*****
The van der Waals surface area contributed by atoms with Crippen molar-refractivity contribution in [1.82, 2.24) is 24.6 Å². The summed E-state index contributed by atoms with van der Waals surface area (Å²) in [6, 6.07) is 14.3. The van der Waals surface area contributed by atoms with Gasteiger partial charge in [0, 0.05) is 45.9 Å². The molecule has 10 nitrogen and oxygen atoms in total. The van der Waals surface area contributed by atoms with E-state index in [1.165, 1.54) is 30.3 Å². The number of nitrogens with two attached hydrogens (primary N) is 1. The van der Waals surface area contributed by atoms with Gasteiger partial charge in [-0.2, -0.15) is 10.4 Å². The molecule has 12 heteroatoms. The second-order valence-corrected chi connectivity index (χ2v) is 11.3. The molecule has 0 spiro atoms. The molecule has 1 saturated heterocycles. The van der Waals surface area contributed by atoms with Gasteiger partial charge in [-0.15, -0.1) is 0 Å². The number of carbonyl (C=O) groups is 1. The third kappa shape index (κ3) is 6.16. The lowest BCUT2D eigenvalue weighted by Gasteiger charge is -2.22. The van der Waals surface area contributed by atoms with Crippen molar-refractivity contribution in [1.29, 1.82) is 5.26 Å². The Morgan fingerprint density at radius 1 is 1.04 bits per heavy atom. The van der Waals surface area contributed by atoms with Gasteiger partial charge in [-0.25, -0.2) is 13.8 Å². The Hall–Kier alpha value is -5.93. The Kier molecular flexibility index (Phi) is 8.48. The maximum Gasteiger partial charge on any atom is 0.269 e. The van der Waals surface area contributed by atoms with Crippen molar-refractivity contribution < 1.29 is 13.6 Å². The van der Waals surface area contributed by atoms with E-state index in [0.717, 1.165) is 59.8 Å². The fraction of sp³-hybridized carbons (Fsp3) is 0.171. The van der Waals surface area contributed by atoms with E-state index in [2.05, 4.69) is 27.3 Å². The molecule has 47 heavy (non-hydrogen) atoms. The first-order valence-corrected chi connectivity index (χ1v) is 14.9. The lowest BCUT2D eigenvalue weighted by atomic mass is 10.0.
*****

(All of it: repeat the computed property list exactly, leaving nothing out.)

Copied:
The van der Waals surface area contributed by atoms with Crippen molar-refractivity contribution in [1.82, 2.24) is 24.6 Å². The summed E-state index contributed by atoms with van der Waals surface area (Å²) in [6, 6.07) is 14.3. The van der Waals surface area contributed by atoms with Gasteiger partial charge in [0, 0.05) is 45.9 Å². The molecule has 10 nitrogen and oxygen atoms in total. The van der Waals surface area contributed by atoms with E-state index in [1.165, 1.54) is 30.3 Å². The number of nitrogens with two attached hydrogens (primary N) is 1. The van der Waals surface area contributed by atoms with Gasteiger partial charge in [-0.2, -0.15) is 10.4 Å². The molecule has 12 heteroatoms. The second-order valence-corrected chi connectivity index (χ2v) is 11.3. The molecule has 0 spiro atoms. The molecule has 1 saturated heterocycles. The van der Waals surface area contributed by atoms with Gasteiger partial charge in [-0.15, -0.1) is 0 Å². The number of carbonyl (C=O) groups is 1. The third kappa shape index (κ3) is 6.16. The lowest BCUT2D eigenvalue weighted by Gasteiger charge is -2.22. The van der Waals surface area contributed by atoms with Crippen molar-refractivity contribution in [1.29, 1.82) is 5.26 Å². The Morgan fingerprint density at radius 1 is 1.04 bits per heavy atom. The van der Waals surface area contributed by atoms with Gasteiger partial charge in [-0.25, -0.2) is 13.8 Å². The Hall–Kier alpha value is -5.93. The Kier molecular flexibility index (Phi) is 8.48. The maximum Gasteiger partial charge on any atom is 0.269 e. The van der Waals surface area contributed by atoms with Crippen molar-refractivity contribution < 1.29 is 13.6 Å². The van der Waals surface area contributed by atoms with E-state index in [0.717, 1.165) is 59.8 Å². The fraction of sp³-hybridized carbons (Fsp3) is 0.171. The van der Waals surface area contributed by atoms with E-state index in [2.05, 4.69) is 27.3 Å². The molecule has 47 heavy (non-hydrogen) atoms. The first-order valence-corrected chi connectivity index (χ1v) is 14.9. The lowest BCUT2D eigenvalue weighted by atomic mass is 10.0.